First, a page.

December 10, 2021
Figure 1: Frozen section H&E 200x original magnification
The biopsy tissue is well-preserved and the muscle fibers show mild variation in least mean diameter due to the presence of a few scattered acutely angulated atrophic myofibers. No inflammation or morphologic evidence of vasculitis is seen. No basophilic regenerating muscle fibers or necrotic muscle fibers are present. No perifascicular atrophy is noted.
This middle-aged patient presented with complaints of proximal muscle weakness, myalgias, and skin rash (face and chest) of several months duration. Laboratory studies demonstrated elevated CPK (585), aldolase (8.6), and CRP. Myositis-specific autoantibody panel was positive for NXP2 and TIF1-gamma autoantibodies. The patient was treated with methotrexate and prednisone prior to muscle biopsy.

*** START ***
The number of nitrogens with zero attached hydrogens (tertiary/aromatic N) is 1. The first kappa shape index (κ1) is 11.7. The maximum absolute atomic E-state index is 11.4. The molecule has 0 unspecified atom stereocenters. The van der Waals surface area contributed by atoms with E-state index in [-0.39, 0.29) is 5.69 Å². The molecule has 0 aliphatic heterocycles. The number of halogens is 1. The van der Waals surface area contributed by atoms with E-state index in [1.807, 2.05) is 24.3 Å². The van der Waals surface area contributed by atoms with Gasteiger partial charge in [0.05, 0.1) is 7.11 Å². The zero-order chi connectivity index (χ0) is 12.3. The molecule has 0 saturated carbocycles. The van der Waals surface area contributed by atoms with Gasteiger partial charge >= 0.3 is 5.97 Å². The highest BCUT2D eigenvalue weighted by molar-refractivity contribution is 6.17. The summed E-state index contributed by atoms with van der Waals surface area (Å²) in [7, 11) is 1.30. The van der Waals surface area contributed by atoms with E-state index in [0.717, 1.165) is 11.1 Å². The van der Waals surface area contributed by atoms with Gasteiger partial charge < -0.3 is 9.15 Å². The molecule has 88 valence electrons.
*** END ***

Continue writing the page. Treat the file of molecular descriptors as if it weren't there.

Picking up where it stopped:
Based on the clinical history and Figures #1 and #2, what is your diagnosis?
A. Normal muscle
C. Necrotizing myopathy
D. Treated dermatomyositis
Figure 2: Frozen section MHC1 (HLA ABC) immunohistochemical stain 100x original magnification
Note the presence of increased muscle fiber staining for MHC1 in a patchy perifascicular distribution (see arrows).
Answer: Treated dermatomyositis
The morphologic features seen on the H&E stained section are mild in degree and not specific. However, in the context of the patient’s clinical history (clinical features of dermatomyositis, positive NXP2 and TIF1-gamma autoantibodies, treatment prior to muscle biopsy), the finding of a perifascicular pattern of MHC1 staining is compatible with the presence of treated dermatomyositis.
This case is an example of the utility of performing stains other than H&E and modified Gomori Trichrome in the evaluation of muscle biopsies.
Features characteristic of polymyositis or necrotizing myopathy are not present. The biopsy tissue is well-preserved and the MHC1 staining is felt to not represent an artifact of partial tissue degradation.